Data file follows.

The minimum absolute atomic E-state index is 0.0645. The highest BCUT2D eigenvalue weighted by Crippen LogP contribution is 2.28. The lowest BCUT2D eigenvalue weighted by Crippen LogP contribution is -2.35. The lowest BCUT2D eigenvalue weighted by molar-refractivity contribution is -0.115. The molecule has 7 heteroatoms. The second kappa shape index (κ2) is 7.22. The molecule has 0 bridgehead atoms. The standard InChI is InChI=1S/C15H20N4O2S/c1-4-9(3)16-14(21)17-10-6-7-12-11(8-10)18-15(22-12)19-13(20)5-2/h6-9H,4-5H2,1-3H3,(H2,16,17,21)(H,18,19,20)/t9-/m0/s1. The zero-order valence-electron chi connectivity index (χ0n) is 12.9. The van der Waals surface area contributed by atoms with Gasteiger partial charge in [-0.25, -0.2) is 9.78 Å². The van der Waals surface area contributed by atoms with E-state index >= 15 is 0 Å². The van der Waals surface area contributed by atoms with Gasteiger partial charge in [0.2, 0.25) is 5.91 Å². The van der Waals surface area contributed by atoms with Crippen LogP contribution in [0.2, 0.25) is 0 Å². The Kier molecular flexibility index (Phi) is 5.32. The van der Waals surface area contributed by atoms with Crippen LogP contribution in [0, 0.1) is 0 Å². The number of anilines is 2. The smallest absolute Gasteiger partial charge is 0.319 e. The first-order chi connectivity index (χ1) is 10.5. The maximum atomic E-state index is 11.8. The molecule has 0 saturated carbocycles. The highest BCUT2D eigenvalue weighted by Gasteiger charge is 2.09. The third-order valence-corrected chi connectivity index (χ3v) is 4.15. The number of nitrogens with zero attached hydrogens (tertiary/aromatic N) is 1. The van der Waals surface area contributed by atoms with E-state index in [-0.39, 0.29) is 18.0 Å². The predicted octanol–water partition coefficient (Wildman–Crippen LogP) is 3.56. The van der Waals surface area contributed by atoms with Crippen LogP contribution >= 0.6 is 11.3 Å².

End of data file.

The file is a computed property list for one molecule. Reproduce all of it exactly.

The minimum absolute atomic E-state index is 0.0645. The highest BCUT2D eigenvalue weighted by Crippen LogP contribution is 2.28. The lowest BCUT2D eigenvalue weighted by Crippen LogP contribution is -2.35. The lowest BCUT2D eigenvalue weighted by molar-refractivity contribution is -0.115. The molecule has 7 heteroatoms. The second kappa shape index (κ2) is 7.22. The molecule has 0 bridgehead atoms. The standard InChI is InChI=1S/C15H20N4O2S/c1-4-9(3)16-14(21)17-10-6-7-12-11(8-10)18-15(22-12)19-13(20)5-2/h6-9H,4-5H2,1-3H3,(H2,16,17,21)(H,18,19,20)/t9-/m0/s1. The zero-order valence-electron chi connectivity index (χ0n) is 12.9. The van der Waals surface area contributed by atoms with Gasteiger partial charge in [-0.25, -0.2) is 9.78 Å². The van der Waals surface area contributed by atoms with E-state index >= 15 is 0 Å². The van der Waals surface area contributed by atoms with Gasteiger partial charge in [0.2, 0.25) is 5.91 Å². The van der Waals surface area contributed by atoms with Crippen LogP contribution in [0.2, 0.25) is 0 Å². The Kier molecular flexibility index (Phi) is 5.32. The van der Waals surface area contributed by atoms with Crippen LogP contribution in [0, 0.1) is 0 Å². The number of anilines is 2. The smallest absolute Gasteiger partial charge is 0.319 e. The first-order chi connectivity index (χ1) is 10.5. The maximum atomic E-state index is 11.8. The molecule has 0 saturated carbocycles. The highest BCUT2D eigenvalue weighted by Gasteiger charge is 2.09. The third-order valence-corrected chi connectivity index (χ3v) is 4.15. The number of nitrogens with zero attached hydrogens (tertiary/aromatic N) is 1. The van der Waals surface area contributed by atoms with E-state index in [-0.39, 0.29) is 18.0 Å². The predicted octanol–water partition coefficient (Wildman–Crippen LogP) is 3.56. The van der Waals surface area contributed by atoms with Crippen LogP contribution >= 0.6 is 11.3 Å².